So that’s a little insight into how art travels by air, but what about the boxes that we put the objects into? Just how special is it possible for a wooden crate to be?
Well, from very recent experience I can tell you that for some works, no holds are barred when it comes to making sure that the ultimate protection can be given in transit by the crate.
On opening a crate for a loaned work for a recent exhibition that we worked on, we found that inside the crate was a second inner crate before we came to the painting itself.
This in itself is not uncommon. Double crating is one of the standard ways to try to minimise potential damage in transit.
However, what was unusual in this particular crate was that between the outer crate and inner crate were shock absorbers.
And not standard shock absorbers, but ones manufactured by Porsche to go around their engines. So it really was the Rolls Royce - or should I say Porsche - of crates.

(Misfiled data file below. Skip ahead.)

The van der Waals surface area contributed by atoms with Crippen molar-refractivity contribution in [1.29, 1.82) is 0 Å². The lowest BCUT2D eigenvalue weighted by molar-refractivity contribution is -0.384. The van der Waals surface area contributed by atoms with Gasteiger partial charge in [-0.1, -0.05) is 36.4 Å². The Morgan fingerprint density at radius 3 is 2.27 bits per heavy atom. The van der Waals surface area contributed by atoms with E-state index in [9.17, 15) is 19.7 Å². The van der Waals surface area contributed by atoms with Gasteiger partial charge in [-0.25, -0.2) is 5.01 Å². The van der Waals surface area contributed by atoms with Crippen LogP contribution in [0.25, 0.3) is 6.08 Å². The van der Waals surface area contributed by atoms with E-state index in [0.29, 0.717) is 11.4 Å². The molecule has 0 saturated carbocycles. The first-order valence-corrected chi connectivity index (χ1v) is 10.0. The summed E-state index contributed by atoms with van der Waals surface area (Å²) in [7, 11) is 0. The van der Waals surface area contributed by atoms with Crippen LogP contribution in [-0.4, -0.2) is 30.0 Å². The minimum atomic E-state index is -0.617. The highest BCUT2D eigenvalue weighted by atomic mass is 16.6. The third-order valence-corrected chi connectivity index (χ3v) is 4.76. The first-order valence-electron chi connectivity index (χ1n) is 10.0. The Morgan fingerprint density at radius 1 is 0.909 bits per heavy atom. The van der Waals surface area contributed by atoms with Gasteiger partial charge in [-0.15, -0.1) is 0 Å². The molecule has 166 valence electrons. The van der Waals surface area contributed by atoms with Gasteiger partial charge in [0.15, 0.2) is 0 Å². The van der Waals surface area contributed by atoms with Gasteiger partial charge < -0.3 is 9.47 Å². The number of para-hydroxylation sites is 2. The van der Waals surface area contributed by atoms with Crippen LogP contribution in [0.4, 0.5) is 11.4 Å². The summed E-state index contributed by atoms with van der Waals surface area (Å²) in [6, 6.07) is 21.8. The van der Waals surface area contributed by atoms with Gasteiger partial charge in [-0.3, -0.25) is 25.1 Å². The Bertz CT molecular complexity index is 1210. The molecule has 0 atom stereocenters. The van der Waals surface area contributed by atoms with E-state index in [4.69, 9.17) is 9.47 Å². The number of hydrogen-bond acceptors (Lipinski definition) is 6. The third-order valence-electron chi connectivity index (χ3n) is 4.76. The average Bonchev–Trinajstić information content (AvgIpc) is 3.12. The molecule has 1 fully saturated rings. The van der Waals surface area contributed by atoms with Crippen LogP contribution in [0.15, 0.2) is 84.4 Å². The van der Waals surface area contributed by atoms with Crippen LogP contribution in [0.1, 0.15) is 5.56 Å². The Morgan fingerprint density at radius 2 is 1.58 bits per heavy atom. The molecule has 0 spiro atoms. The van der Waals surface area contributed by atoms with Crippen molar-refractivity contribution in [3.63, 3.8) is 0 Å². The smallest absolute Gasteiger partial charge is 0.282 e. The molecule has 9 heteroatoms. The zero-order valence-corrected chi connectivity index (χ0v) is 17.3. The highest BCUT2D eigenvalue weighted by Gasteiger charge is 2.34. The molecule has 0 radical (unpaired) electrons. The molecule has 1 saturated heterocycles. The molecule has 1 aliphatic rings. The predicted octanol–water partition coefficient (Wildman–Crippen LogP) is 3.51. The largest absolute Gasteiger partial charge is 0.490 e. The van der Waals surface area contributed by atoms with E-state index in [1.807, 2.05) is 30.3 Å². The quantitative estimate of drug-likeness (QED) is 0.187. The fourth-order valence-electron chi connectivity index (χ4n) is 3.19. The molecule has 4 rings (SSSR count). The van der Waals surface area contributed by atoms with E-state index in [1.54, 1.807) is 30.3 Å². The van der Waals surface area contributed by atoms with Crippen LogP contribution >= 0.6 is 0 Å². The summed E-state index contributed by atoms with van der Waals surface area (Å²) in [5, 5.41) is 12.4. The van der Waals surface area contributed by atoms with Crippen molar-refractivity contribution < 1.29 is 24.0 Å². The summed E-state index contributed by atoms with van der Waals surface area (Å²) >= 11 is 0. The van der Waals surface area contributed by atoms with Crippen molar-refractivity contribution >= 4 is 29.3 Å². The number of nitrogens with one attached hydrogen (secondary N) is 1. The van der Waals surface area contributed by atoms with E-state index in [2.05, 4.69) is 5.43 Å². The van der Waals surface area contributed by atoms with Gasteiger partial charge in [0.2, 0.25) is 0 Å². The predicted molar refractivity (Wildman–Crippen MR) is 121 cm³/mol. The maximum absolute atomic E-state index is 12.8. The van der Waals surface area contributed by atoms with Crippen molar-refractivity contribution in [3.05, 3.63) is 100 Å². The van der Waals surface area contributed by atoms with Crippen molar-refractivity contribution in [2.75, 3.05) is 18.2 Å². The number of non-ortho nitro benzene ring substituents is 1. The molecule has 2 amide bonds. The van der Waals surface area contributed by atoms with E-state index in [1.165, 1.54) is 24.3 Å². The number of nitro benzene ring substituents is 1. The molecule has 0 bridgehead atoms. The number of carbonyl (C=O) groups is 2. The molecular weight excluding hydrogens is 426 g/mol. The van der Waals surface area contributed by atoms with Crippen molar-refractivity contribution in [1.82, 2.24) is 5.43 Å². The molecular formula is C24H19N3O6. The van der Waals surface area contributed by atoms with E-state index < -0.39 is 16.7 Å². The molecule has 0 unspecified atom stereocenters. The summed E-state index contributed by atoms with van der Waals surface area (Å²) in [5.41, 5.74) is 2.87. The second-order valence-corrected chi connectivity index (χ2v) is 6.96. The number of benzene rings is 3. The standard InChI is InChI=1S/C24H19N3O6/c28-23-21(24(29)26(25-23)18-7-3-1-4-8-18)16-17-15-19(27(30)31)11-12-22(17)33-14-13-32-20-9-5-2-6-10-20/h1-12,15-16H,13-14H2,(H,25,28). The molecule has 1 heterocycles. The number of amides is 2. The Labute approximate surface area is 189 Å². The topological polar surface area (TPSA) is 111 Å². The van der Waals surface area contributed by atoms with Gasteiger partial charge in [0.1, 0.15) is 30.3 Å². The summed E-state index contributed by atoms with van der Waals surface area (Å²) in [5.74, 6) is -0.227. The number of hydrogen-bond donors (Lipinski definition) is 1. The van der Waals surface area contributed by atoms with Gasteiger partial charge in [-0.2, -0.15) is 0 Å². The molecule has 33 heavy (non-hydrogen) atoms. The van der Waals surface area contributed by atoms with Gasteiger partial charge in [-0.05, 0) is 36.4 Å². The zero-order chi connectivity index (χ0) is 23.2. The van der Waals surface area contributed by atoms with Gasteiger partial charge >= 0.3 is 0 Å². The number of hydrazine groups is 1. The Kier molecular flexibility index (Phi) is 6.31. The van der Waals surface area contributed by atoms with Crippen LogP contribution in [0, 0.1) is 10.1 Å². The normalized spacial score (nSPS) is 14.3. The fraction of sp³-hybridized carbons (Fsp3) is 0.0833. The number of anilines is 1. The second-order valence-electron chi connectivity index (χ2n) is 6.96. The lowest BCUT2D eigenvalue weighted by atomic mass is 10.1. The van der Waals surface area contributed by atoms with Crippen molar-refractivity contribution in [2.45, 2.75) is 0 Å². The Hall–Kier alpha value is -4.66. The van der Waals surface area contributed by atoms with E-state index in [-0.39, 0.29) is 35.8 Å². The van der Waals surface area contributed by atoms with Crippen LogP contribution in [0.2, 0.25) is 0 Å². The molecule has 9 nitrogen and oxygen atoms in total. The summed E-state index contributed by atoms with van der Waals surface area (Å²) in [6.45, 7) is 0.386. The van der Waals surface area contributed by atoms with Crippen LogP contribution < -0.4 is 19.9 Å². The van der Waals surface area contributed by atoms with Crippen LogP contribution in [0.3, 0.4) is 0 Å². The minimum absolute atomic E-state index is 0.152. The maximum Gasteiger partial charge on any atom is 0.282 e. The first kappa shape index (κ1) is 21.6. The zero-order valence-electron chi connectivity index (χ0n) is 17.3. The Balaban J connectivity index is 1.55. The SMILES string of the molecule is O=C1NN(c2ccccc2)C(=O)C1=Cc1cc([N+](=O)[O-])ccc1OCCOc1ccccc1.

So I want to finish up with a short story that would strike fear in the heart of anyone whose work it is to pack up and send art to exhibitions.
A couple of years ago, during the installation of our exhibition Spellbound, we were happily unpacking and installing weird and wonderful objects such as cows hearts studded with nails and mummified cats chasing mummified rats.
Most of the crates were accompanied by couriers from the various places that we were borrowing from. One of these particular couriered crates came from a museum in London whose identity shall remain unnamed.
We were borrowing a large number of works from them and all had been going smoothly. On unpacking the last crate, we took the objects out of the first layer of the crate without issue. In the second layer of the crate, there were several smaller items.